This does not mean that suddenly 40 times are going to be vogue to determining who can play quarterback in the NFL or in an Eagle Raid type offense.  They just need to be able to be a little bit of a threat.  Would they love to have an athlete like Robert Griffin III or Colin Kaepernick?  Absolutely, but it is not required, which is why the Eagles could draft Matt Barkley and it be a fit.

Another incredibly important trait to have is the ability to read and make decisions quickly.  The offense Kelly runs really tries to make the decisions much easier for their quarterback in the way they stretch defenses out and create holes, but it still requires the quarterback to diagnose what is happening quickly and make the right decision.  That offense has to have it in order to succeed.  Vick did a good job of this in the first half and the offense cruised as a result.

Accuracy matters quite a bit and while the offense makes it easier to find passing windows, ball placement is still a huge trait because it allows players to catch and run quickly and easily almost like a long hand off.  Throwing passes that force them to make big adjustments and stop their momentum is problematic and limits the amount of yardage plays can gain.  Proper ball placement and understanding where to put the ball on a receiver is critical.

Lastly, overall arm strength is not a huge concern for Kelly, but velocity, zip, and the ability to get rid of the ball quickly is far more important.  Vick has a cannon but he is also able to throw a tremendous fastball with a short delivery.  The fact that he can stretch the field the way he does certainly gives Kelly more options in how to draw up plays but it is more important to get the ball out quickly and into the hands of their weapons so they can pick up yards and move the ball down the field.  That fits into the tempo and speed of the offense.  They want to get as many snaps as possible but they also want the ball in the hands of LeSean McCoy, DeSean Jackson and Brent Celek quickly to put pressure on the defense.

While Vick seems like he is the ideal quarterback for the Eagles Raid type of offense, he really is not.  The Eagles threw the ball a total of 25 times and ran it 9.  Vick came off of the field like he threw it over 50 times, ran it 15-20 and kept taking monster hit after monster hit.  Vick has to be smarter with his body and the likelihood is he will not change.  Kelly will adapt by getting someone who can, most likely this coming year in the NFL Draft.

The landscape of the NFL Draft has so many quarterbacks currently in college who could play in this offense that it is impossible to name them all.  What may surprise some people is who does not really fit in the Eagle Raid style of offense.  Tajh Boyd.  Boyd is athletic and built like a fullback but he has not been terribly accurate in timing routes.  He really does a great job of throwing the ball deep but that is not what Kelly wants in a quarterback.  Some of the quarterbacks who would be a great fit in the offense and some might surprise include Derek Carr out of Fresno State, Brett Smith at Wyoming, Devin Gardner at Michigan and yes, Johnny Manziel.  All of them are extremely athletic, can get rid of the ball quickly and seem to have an interest in self-preservation.  In Manziel’s case, he was recruited by Kelly before ultimately deciding to stay in Texas and go to Texas A&M.  Obviously Marcus Mariota would be a natural fit as well, since he is currently running the offense for Mark Helfrich at Oregon.  There are a number of other quarterbacks that could potentially run the offense.  One sleeper that could do the job that was discussed Monday is Ohio State’s Kenny Guiton.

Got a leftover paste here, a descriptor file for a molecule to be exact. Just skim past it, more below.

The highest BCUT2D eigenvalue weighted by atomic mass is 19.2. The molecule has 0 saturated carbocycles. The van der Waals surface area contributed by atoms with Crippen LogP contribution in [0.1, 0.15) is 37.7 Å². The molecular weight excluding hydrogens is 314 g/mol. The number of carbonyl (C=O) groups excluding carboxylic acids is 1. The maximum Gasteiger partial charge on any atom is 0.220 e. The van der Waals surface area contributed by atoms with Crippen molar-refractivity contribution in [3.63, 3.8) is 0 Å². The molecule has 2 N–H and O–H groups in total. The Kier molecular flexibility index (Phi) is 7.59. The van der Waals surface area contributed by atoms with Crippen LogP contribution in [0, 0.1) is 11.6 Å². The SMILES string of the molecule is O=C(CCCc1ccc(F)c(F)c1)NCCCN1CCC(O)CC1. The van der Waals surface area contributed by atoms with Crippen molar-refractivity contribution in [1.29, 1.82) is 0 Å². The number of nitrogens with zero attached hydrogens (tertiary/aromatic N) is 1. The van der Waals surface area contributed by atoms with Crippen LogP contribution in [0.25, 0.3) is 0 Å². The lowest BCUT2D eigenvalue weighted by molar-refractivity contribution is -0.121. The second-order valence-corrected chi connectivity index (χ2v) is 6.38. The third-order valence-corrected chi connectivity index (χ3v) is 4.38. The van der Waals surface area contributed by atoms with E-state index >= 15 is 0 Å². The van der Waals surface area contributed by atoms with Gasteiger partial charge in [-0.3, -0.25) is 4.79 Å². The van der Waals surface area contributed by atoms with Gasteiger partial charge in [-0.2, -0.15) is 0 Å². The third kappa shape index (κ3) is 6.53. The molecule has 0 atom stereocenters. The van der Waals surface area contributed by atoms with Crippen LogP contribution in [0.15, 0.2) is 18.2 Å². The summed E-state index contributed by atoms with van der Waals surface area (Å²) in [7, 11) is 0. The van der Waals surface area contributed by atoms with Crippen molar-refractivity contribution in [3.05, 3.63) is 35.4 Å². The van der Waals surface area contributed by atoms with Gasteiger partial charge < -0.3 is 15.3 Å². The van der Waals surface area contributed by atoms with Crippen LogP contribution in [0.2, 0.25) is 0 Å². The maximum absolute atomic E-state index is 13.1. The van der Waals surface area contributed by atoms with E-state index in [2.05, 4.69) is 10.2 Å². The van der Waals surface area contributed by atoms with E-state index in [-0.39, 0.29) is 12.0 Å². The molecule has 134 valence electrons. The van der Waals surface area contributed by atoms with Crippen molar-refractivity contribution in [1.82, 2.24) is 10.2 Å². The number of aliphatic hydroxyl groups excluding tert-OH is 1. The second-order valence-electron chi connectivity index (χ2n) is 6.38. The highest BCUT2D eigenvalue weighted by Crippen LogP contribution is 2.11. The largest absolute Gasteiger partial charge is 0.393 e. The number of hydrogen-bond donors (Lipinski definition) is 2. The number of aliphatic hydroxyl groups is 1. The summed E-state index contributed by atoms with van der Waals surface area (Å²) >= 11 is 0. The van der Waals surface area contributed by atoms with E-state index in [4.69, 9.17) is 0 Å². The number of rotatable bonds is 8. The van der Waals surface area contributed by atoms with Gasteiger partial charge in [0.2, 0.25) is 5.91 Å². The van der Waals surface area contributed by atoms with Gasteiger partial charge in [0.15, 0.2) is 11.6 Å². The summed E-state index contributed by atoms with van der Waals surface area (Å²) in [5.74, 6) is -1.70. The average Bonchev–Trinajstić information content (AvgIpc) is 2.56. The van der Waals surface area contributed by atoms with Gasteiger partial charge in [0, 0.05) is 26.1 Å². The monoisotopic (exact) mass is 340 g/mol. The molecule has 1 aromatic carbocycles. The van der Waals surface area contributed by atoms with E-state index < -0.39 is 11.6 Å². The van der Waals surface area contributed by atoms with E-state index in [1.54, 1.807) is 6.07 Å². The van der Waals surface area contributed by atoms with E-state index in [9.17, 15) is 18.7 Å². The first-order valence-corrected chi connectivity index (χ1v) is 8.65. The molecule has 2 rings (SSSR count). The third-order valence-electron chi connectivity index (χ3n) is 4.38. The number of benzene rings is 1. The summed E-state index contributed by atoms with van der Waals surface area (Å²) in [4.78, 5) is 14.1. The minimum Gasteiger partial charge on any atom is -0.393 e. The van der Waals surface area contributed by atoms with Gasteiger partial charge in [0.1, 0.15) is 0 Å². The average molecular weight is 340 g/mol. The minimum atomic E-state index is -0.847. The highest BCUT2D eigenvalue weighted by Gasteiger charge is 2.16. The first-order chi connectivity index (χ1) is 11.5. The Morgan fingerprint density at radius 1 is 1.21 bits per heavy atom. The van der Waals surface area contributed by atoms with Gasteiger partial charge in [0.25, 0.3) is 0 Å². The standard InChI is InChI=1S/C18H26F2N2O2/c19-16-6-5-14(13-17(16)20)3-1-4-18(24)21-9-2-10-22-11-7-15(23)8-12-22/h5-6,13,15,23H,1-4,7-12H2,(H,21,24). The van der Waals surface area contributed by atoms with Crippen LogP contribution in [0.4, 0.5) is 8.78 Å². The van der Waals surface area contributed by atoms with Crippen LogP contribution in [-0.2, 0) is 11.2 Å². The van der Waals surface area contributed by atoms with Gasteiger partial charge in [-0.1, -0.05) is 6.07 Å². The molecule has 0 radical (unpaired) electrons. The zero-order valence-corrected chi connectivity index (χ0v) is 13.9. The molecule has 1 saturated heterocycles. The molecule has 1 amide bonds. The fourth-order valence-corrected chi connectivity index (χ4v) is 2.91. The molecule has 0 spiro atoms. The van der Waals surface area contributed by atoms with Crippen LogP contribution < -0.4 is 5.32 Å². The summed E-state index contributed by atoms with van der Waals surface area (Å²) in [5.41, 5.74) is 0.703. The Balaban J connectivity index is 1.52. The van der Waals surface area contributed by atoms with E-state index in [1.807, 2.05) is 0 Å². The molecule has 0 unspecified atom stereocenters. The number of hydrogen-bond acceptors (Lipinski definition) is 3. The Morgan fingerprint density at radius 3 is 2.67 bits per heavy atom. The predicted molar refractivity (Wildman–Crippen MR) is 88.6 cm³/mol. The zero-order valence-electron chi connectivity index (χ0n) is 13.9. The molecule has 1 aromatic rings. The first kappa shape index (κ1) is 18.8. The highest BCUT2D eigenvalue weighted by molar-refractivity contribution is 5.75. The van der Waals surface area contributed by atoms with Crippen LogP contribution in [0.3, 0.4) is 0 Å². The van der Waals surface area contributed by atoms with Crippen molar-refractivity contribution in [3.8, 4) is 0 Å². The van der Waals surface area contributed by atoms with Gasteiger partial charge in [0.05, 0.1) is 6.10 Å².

Whether people believe this Eagle Raid is a gimmick and fad that will not last or an offense that is going to revolutionize the game is unimportant right now.  Kelly is going to run it and other teams may copy it even if just for the short term and if they are going to do it, they are going to need a quarterback capable who has the right skill set to do the job over a long season and career.  Teams that can address it effectively could see sustained success with it.  If they end up with a player like Vick, they may butt heads with the owner over their investment getting killed and better have a capable backup who can come in and make it work.  Like with everything else, it is a quarterback driven league and teams have to get that right in this Eagle Raid style of offense.